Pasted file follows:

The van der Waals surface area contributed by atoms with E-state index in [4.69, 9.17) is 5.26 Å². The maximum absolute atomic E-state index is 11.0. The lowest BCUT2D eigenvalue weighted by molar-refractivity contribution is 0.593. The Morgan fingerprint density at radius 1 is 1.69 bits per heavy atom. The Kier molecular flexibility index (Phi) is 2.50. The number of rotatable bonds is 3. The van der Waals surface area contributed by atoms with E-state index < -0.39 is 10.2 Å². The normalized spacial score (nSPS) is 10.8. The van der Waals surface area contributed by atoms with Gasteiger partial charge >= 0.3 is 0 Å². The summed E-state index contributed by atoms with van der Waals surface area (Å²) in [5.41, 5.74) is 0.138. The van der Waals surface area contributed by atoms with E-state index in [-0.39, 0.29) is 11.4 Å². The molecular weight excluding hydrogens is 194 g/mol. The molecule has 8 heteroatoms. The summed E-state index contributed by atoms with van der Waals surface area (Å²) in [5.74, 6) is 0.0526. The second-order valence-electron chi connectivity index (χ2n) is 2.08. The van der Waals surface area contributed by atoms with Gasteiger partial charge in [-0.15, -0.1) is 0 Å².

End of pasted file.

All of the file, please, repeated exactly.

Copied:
The van der Waals surface area contributed by atoms with E-state index in [4.69, 9.17) is 5.26 Å². The maximum absolute atomic E-state index is 11.0. The lowest BCUT2D eigenvalue weighted by molar-refractivity contribution is 0.593. The Morgan fingerprint density at radius 1 is 1.69 bits per heavy atom. The Kier molecular flexibility index (Phi) is 2.50. The number of rotatable bonds is 3. The van der Waals surface area contributed by atoms with E-state index < -0.39 is 10.2 Å². The normalized spacial score (nSPS) is 10.8. The van der Waals surface area contributed by atoms with Gasteiger partial charge >= 0.3 is 0 Å². The summed E-state index contributed by atoms with van der Waals surface area (Å²) in [5.41, 5.74) is 0.138. The van der Waals surface area contributed by atoms with E-state index in [-0.39, 0.29) is 11.4 Å². The molecular weight excluding hydrogens is 194 g/mol. The molecule has 8 heteroatoms. The summed E-state index contributed by atoms with van der Waals surface area (Å²) in [5.74, 6) is 0.0526. The second-order valence-electron chi connectivity index (χ2n) is 2.08. The van der Waals surface area contributed by atoms with Gasteiger partial charge in [-0.15, -0.1) is 0 Å².